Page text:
My co-worker and friend is receiving unwanted, demeaning, mean-spirited e-mails. We strongly believe the unwanted e-mail is coming from a fellow employee who is mentally unstable. He is sending the e-mail from a yahoo box using the name of a former employee that moved out of state. We hired a company to trace the origin of the email. They were able to narrow it down to the city it was sent from and the isp used. The e-mails were not coming from the former employee that moved out of state. They are being sent from a local nearby town. Our mentally unstable worker has a weekend job in the city that e-mails are being sent from. We don’t have enough proof to nail it 100% to the mentally unstable co-worker. Our boss is passive, non- confrontational, and wants my friend to just ignore the e-mails. What should my co-worker do next?
Worried about Emails
Dear Worried about Emails:
Getting unpleasant emails can be unnerving and very distracting at work! Save all the emails in a separate email folder, if you still have them. Then, contact Yahoo, using your Yahoo help pages, and report the abuse of Yahoo email. They may need the emails, which is why you want to have them. Also, you may need them as evidence in the future.If the sender has represented himself or herself to be the former employee, that employee can also make a complaint. See the Yahoo help pages about both of those issues.Then, if you can do so, block that address from even being downloaded into your mailbox. Most email programs have “rules” that will allow you to block it and have it deleted before arrival.If your work email doesn’t allow messages to be blocked your friend should forward each of them to her supervisor, with a note saying she would like to have these retained for future reference. If you have an HR department, contact them about the matter.If any of the emails are physically threatening, you should contact the police about those. You may want to consider contacting your district attorney’s office or city attorney’s office, to find out if the nature and number of unwanted emails your friend has received would be considered harassment. Perhaps there are investigative techniques they would suggest or they might take a criminal report, according to the contents of the messages.You say the alleged problem co-worker is mentally unstable. Apparently that statement is based on behavior, rather than having an official diagnosis. So, it seems there has been something going on that would have led up to this, or you wouldn’t suspect the co-worker. That is what needs to be taken care of. If there are behaviors at work that are clearly inappropriate or in violation of the rules, those should be documented. If some aspects of those behaviors are frightening, that should be noted as well. Then, the supervisors should be told again, only this time with an insistent tone that indicates something must be attempted to change things. If not action is taken, it is perfectly appropriate to go up the chain of organization to get help. However, you want to make sure that you and your friend aren’t doing something, even inadvertently, to create hostility and conflict. You need to make every effort to not respond or react in a way that could be viewed as problematic.Other than those things, there are sadly not many things that can be done if there is no clear proof of the sender of the email. It is scant consolation, but most of the time the sender gets tired of doing it without getting a reaction, and eventually stops. Hopefully that will happen in this case as well. However, do try to work with Yahoo to get some help. If you have the time and wish to do so, let us know what happens.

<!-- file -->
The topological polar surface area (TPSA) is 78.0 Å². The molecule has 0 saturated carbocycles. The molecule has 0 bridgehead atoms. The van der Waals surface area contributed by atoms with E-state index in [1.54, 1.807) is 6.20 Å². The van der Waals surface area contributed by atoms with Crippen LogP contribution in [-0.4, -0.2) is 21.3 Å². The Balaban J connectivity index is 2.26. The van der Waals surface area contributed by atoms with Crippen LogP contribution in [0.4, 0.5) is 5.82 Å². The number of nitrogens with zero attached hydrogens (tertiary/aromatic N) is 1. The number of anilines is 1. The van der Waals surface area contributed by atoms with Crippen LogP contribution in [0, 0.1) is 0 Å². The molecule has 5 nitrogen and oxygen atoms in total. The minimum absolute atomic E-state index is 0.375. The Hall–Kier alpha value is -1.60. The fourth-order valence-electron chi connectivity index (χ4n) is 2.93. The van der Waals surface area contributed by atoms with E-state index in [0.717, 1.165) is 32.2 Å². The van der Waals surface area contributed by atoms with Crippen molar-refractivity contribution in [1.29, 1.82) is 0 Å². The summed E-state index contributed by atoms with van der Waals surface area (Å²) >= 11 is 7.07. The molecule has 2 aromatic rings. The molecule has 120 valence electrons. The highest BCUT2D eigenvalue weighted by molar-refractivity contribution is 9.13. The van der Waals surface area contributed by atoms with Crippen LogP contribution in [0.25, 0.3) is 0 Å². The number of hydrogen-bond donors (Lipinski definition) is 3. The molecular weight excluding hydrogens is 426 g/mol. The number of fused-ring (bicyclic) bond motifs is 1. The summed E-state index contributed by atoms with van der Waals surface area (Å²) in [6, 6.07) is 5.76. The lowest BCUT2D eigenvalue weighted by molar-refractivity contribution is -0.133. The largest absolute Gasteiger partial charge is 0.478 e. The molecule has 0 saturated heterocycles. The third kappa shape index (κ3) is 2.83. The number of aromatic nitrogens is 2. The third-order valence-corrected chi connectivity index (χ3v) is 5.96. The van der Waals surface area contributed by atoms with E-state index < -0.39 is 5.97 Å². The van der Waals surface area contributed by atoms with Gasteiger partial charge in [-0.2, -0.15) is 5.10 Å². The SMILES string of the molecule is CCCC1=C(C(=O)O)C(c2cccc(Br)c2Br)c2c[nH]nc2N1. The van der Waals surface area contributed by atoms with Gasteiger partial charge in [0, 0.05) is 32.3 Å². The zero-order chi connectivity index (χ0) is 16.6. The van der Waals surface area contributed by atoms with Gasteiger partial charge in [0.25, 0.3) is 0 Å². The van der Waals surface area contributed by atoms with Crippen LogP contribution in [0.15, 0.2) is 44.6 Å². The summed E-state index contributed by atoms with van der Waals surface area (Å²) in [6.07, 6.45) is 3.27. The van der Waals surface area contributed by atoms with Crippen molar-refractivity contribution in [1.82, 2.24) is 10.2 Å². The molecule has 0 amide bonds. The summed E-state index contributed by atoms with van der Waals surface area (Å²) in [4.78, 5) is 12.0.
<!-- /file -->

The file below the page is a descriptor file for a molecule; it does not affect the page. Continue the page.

Tina Lewis Rowe